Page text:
BEYOND SMART CITIES TODAY – CFPs
Beyond Smart Cities Today: Power, Justice and Resistance
About the conference:
Smart cities appear as city governing strategies and operations of city services through digital platforms and are now emerging in the form of land ownership and developments, where “technology companies move beyond treating the city merely as a place to extract value from and also start thinking of it as a space to exercise domination over”(Sadowski, 2020, p.3). Depending on the context, private tech companies interact differently with local authorities, and issues of security and privacy are managed accordingly. The “actually existing smart city”(Shelton et al.,2015) is always adjusted to the local material, legal, spatial and social context. A common trait for smart interventions is that they reshape power relations, reinforce existing inequalities and create new ones. This prompts a debate about justice and injustice in the smart city. As Rob Kitchin et al. (2019, p.19) argue in The Right to the Smart City, we need to find ways of“genuinely humanizing smart urbanism.” For this two-day conference, we invite contributions that deal with differences within smart cities, focusing on issues of justice and injustice. Contributions that deal with social and spatial inequalities, feminist and postcolonial perspectives, and grassroots resistance are particularly welcomed. We also encourage historical perspectives on smart cities. Although smart cities are regularly presented as an entirely new phenomenon, similarities with historical precursors from the second half of the 20thcentury are not difficult to find. This is especially true for gendered and racialized social relations in digital technology. Furthermore, we are keen to discuss the methodological implications of such themes. For example, how do we empirically investigate justice in the smart city? How can we develop comparative approaches in relation to the different forms of implementations, contexts, and users? How do smart city developments affect the way people live and move around in the future city?
Other possible questions include, but are not limited to:
- How do smart city interventions affect everyday life, including housing developments and the making of homes? What are the gendered and racialized aspects of such interventions?
- What are the postcolonial relations between the global North and global South in smart city development? What can be learned from provincializing smart cities?
- What does working with comparative approaches mean in practice? What methodological and empirical insights can we gain with new ways of understanding smart city projects? (How) are we bridging knowledge between academics and practitioners?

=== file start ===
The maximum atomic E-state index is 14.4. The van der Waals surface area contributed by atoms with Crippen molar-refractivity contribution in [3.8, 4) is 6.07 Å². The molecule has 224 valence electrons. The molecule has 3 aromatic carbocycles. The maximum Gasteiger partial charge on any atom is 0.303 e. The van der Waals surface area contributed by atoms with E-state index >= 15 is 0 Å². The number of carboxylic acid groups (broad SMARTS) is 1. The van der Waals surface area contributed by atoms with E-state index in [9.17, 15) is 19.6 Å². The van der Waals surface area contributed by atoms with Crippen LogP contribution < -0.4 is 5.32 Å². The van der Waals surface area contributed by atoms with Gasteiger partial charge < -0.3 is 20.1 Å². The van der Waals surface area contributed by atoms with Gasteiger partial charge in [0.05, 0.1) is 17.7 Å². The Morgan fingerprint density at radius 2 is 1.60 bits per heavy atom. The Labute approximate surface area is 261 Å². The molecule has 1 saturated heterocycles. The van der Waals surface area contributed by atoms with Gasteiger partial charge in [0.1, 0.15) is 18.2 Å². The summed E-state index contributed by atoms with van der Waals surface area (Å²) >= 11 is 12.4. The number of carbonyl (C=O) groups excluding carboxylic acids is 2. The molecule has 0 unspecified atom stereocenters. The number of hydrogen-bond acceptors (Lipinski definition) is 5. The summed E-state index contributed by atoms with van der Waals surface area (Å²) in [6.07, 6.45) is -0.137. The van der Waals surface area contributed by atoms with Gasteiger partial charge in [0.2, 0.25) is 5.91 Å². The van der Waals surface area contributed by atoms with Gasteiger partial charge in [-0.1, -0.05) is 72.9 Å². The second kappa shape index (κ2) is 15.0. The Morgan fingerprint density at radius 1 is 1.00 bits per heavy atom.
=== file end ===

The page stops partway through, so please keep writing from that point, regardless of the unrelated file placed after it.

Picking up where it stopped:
- How does data, digital twins, and 3D visualisation translate into urban development and planning? What are the feminist perspectives of their inherent power dynamics?
- How and where does grassroots resistance to smart cities, housing and investments emerge? What are the common threads of such interventions?
- How can we contextualise the smart city and the pre-history of the smart city from perspectives like urban and architectural history?
This conference marks the continuation of a nascent network of critical scholars seeking to create opportunities for intellectual exchange between academics, practitioners, and activists. The first conference, inspired by the seminars hosted by Maynooth University within the project The Programmable City, was hosted in 2019 by the Centre for BOLD Cities, Erasmus University, Rotterdam.
Confirmed keynote speakers:
- Jennifer Clark, Ohio State University
- Germaine R. Halegoua, University of Kansas (From August 2021, University of Michigan)
- Orit Halpern, Concordia University
- Rob Kitchin, Maynooth University
- Lauren Klein, Emory University
- Andrés Luque-Ayala, Durham University
- Sophia Maalsen, University of Sydney
- Nancy Odendaal, University of Cape Town
- Jathan Sadowski, Monash Universit
How can you participate?
Please submit a 250-word abstract here. Abstract submission opens on 30 August 2021 and closes on 1 February 2022.
The conference has a registration fee of 1000 SEK and includes coffee breaks and lunch on June 16th and 17th and a conference dinner on June 16th.
- Call for abstracts: 30 August 2021
- Deadline for abstracts: 1 February 2022
- Decisions on abstract acceptance: 15 March 2022
- Registration opens: 15 March 2022
- Registration closes: 15 April 2022
- Program is published: May 2022
Pre-conference excursion on Wednesday the 15th of June to H22 City Expo in Helsingborg.
Panel with city officials on the 17th of June from the “Smart Cities for City Officials” project.
We look forward to welcoming you to Malmö!